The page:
This means the parking lot is at least that far off but likely even longer as the hospital would have to submit plans and receive approval for such a project before it may get underway.
As for the other alterations noticed by the residents in the renderings of the building, Stesney-Ridenour acknowledged them but said there are no officials plans or even finances set aside for such projects. The renderings are simply pictures the hospital officials have sort of played around with but before any major changes could happen to the hospital, its board of directors would have to approve it, she said.
There are not any architectural plans that have been drawn up or requests for such projects at this time, she said. "It's too early to tell what the long-term plans are now," she said.
Mario DiFiore questions that, however, saying there is a reason the hospital has been purchasing homes in a piecemeal fashion.
Stesney-Ridenour said the hospital began buying homes near its property after being approached by residents who wanted to sell their homes. After that happened a few times, the hospital began approaching residents, she said. The hospital, however, has no intention of kicking people out of their homes, she said, and wants to be a good neighbor.
"At no point are we going to force anyone out of their house," she said.
Hospital officials have been proactive about interacting with their residential neighbors since Beaumont purchased the hospital from Bon Secours in 2007, Beaumont Grosse Pointe spokeswoman Karen LeDuc said.
There have been several opportunities in which the hospital has reacted and taken action as the result of concerns by the neighbors, including idling trucks on Notre Dame at early hours and park benches that neighbors felt were attracting less than desirable situations, LeDuc said. In both of those cases, the hospital acted in favor of the resident's wishes—today truck drivers are not allowed to leave their truck idling and the benches were removed.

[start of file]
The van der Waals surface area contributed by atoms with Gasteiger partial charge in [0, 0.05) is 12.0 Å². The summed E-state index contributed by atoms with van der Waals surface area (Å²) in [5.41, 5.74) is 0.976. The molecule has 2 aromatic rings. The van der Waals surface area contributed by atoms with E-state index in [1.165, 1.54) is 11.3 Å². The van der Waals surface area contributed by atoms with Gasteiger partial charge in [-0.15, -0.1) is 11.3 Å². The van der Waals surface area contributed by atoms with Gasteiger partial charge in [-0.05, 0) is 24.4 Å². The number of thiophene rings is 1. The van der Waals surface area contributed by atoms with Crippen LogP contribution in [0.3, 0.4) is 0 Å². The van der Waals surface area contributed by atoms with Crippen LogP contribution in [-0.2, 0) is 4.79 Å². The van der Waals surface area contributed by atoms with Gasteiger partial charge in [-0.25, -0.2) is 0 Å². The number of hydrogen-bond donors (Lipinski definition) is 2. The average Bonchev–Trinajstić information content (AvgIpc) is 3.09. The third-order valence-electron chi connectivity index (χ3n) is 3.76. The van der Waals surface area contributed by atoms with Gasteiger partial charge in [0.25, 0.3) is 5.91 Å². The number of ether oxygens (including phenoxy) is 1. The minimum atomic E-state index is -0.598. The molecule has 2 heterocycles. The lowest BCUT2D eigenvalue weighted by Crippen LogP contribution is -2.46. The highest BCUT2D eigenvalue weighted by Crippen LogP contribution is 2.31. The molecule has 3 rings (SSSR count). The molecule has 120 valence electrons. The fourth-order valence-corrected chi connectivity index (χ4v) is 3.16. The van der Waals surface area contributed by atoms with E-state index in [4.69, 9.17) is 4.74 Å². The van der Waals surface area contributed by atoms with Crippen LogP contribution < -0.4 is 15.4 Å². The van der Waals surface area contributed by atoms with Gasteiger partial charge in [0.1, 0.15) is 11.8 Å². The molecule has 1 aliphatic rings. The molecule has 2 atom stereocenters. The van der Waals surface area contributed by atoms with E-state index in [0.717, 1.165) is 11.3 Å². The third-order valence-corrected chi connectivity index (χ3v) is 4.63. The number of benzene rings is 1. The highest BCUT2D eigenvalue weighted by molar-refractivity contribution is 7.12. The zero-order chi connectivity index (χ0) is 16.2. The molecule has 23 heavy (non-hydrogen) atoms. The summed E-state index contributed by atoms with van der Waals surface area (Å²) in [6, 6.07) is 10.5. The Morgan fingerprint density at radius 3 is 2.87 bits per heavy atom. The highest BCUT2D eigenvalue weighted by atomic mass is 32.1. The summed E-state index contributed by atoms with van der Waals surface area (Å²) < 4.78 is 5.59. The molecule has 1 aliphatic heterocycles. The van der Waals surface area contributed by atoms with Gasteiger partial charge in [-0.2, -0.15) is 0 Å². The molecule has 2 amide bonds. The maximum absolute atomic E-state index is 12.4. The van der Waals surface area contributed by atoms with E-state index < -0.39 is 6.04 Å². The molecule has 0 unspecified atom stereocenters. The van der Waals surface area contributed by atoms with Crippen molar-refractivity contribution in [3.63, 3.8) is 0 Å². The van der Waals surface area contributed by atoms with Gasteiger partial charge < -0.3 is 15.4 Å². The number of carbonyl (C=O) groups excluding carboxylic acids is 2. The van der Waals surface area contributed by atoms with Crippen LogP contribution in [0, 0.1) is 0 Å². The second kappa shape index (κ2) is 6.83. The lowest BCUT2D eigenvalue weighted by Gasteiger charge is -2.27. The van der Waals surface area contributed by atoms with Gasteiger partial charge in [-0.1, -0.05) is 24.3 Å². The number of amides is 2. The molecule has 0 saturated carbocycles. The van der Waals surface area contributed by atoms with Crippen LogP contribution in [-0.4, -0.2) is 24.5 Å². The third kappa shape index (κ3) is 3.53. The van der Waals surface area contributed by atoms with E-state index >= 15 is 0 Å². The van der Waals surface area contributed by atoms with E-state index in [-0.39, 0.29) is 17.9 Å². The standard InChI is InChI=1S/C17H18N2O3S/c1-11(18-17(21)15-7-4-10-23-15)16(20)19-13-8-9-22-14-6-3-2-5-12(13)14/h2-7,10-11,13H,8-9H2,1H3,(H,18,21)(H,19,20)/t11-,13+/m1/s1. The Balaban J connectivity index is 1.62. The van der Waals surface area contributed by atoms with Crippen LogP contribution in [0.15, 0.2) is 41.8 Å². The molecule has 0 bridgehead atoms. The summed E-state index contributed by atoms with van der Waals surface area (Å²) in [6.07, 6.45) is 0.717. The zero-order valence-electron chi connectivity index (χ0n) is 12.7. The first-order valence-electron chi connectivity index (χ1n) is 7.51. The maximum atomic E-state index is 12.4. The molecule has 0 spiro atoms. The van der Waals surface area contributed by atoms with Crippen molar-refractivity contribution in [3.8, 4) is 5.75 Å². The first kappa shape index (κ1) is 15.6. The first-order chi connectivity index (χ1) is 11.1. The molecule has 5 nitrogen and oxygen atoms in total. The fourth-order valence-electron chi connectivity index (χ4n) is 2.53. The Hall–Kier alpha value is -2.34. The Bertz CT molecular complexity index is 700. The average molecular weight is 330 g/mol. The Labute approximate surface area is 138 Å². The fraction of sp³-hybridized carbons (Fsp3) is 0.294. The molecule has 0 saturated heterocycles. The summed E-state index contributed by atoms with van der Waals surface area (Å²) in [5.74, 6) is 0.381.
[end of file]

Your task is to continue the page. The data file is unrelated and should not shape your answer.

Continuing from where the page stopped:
There are still other questions residents have beyond the physical structure and changes the hospital may make in the future.
DiFiore questioned city council about what the rezoning would do to the value of his home, saying he wonders if living in a health care district means his home will be "worthless."
Judith LeBeau her husband purchased their Notre Dame street home in 2000 as their retirement home but now she thinks she's at risk of staring at a brick wall from her windows.
"This has upended our lives and that is unfair," DiFiore said. "You don't buy up these properties without...plans."
Then the hospital is seeking to have itself classified as a Level 3 certified trauma center, which also has created questions. Stesney-Ridenour said that is the result of changes to certification requirements by the state of Michigan for all hospitals and is likely something residents throughout the state will begin seeing.
Being a Level 3 Trauma Center does not change the level of care Beaumont doctors and nurses are allowed to treat, Stesney-Ridenour said. As the hospital is currently certified, employees are allowed to treat people with low-level trauma, such as that sustained in a low-speed minimal damage crash or if a person breaks a hip or needs a few stitches, she said.
Individuals with greater and higher-risk trauma are automatically transferred to , which is a certified Level 2 Trauma Center, Stesney-Ridenour said. Meaning, the Beaumont staff is to stabilize a patient who arrives at the hospital with severe trauma and then must transfer the patient to St. John's, she explained.
Level 3 certification will maintain the same level of service the hospital is allowed to provide, she said. The ambulance services that deliver patients to both hospitals are well-informed about what type of patients are to go to which hospital, she said.
Transferring patients generally happens if a person drives themselves or a family member drives them to the emergency room, she said.
The topic is likely to surface again during the City's first master plan public hearing, which is April 23 at 7 p.m. at the .